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Histrionic personality disorder
Histrionic personality disorder (HPD) is a cluster B personality disorder. The name is derived from Latin histrio, which is usually translated as actor. People with this condition constantly seek to direct attention to their own person. Very often they also flirt and try to seduce others in inappropriate ways to get this attention, for example by being exhibitionist. These attempts at seduction usually start when they are teenagers. Histrionics feel a strong need to receive a lot of appreciation, admiration and reassurance. They are hedonists who pose and spend a lot of time on making themselves attractive and popular. HPD affects about four times as many women (4%) as men (1%). It has a prevalence of between two and three percent in the general population, and between ten and fifteen percent in mental health institutions.
HPD lies in the dramatic cluster of personality disorders. People with HPD have a high need for attention, make loud and inappropriate appearances, exaggerate their behaviors and emotions, and crave stimulation. They may exhibit sexually provocative behavior, express strong emotions with an impressionistic style, and can be easily influenced by others. Associated features include egocentrism, self-indulgence, continuous longing for appreciation, and persistent manipulative behavior to achieve their own needs.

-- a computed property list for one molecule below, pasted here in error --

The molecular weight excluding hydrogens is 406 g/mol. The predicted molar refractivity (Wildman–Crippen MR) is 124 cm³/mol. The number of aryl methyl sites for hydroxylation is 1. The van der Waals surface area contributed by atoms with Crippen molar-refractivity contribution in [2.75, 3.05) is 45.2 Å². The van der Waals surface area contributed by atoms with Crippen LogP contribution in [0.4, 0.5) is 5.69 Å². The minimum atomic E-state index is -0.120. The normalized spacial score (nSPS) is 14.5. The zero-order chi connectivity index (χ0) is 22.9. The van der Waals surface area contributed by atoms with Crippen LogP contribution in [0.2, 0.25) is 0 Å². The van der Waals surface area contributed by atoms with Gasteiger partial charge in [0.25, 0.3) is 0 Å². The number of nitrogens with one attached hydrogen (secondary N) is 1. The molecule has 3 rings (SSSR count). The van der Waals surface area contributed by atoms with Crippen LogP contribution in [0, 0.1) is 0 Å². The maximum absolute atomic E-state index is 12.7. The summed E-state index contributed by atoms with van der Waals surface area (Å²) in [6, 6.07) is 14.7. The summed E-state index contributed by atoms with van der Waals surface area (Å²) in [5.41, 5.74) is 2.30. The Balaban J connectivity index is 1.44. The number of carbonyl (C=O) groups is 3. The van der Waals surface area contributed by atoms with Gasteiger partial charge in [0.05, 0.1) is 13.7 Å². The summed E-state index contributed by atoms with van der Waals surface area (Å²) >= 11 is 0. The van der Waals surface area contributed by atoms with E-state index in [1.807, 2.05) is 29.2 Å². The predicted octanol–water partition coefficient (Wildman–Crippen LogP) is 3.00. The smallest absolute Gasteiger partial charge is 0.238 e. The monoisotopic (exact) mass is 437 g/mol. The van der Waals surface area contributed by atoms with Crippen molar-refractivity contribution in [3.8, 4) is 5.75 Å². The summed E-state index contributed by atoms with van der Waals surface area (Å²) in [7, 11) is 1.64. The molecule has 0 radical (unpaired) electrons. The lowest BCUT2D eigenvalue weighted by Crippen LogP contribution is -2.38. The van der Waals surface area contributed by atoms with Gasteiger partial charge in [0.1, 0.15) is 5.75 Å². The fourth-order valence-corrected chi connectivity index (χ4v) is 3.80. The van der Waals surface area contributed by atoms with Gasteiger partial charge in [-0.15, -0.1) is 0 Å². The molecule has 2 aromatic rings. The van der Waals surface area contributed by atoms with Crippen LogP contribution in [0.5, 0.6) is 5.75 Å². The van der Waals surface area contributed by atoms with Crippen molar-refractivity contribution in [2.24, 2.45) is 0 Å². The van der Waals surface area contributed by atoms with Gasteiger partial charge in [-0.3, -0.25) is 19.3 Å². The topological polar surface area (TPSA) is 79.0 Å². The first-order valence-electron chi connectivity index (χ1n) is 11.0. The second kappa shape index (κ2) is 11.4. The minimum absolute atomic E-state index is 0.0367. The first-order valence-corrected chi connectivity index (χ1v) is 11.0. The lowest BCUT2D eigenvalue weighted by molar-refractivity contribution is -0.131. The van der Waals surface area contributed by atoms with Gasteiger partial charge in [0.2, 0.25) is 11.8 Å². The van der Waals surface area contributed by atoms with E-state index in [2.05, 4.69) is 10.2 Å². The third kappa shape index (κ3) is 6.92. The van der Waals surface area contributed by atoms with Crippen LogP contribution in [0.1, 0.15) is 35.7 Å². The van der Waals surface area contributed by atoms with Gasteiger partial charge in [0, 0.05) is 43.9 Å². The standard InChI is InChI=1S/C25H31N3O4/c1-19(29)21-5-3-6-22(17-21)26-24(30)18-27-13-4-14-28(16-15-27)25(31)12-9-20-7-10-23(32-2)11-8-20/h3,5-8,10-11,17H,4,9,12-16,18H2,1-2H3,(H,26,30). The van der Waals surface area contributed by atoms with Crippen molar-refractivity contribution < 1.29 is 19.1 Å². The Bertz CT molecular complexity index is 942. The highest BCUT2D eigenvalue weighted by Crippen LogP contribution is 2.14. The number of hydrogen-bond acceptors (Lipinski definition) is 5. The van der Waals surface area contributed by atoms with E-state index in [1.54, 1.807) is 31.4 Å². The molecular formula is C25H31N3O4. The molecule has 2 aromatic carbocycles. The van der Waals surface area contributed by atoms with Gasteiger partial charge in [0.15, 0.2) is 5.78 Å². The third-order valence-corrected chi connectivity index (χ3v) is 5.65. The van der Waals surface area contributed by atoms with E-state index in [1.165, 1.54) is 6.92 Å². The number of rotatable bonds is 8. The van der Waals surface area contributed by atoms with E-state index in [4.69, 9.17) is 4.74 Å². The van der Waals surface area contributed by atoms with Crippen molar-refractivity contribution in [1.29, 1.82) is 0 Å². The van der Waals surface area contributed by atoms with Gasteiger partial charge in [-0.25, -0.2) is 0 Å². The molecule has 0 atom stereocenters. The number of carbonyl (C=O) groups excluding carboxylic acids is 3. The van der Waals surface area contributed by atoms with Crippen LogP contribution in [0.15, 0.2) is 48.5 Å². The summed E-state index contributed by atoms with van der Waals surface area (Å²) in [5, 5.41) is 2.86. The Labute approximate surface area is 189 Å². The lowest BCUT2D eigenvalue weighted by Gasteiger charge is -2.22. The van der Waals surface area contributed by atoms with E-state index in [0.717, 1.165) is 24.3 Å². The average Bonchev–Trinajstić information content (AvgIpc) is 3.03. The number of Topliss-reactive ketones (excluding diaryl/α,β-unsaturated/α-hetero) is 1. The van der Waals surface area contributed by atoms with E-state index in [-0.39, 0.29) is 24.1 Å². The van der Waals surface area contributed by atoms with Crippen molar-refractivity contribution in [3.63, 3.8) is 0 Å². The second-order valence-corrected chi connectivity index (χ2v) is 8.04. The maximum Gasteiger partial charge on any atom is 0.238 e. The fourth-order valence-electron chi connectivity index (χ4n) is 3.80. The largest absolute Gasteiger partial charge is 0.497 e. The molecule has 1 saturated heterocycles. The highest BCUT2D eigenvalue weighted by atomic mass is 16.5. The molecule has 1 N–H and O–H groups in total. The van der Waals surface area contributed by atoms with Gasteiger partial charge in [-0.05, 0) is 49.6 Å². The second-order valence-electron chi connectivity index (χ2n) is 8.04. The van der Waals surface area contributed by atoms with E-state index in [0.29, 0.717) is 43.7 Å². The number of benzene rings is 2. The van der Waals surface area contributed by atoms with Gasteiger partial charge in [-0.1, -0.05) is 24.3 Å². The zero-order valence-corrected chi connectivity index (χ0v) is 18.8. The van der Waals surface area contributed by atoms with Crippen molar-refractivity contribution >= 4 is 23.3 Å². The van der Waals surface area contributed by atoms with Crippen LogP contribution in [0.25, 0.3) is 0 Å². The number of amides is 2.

- Provocative (or seductive) behavior
- Influenced easily
- Speech (style) wants to impress; lacks detail
- Emotional lability; shallowness
- Make-up; physical appearance is used to draw attention to self
- Exaggerated emotions; theatrical
Most histrionics also have other mental disorders. HPD is comorbid (often occurs alongside): mood disorders, eating disorders, somatoform disorders, attention-deficit hyperactivity disorder and other personality disorders - especially antisocial, borderline, narcissistic and dependent.
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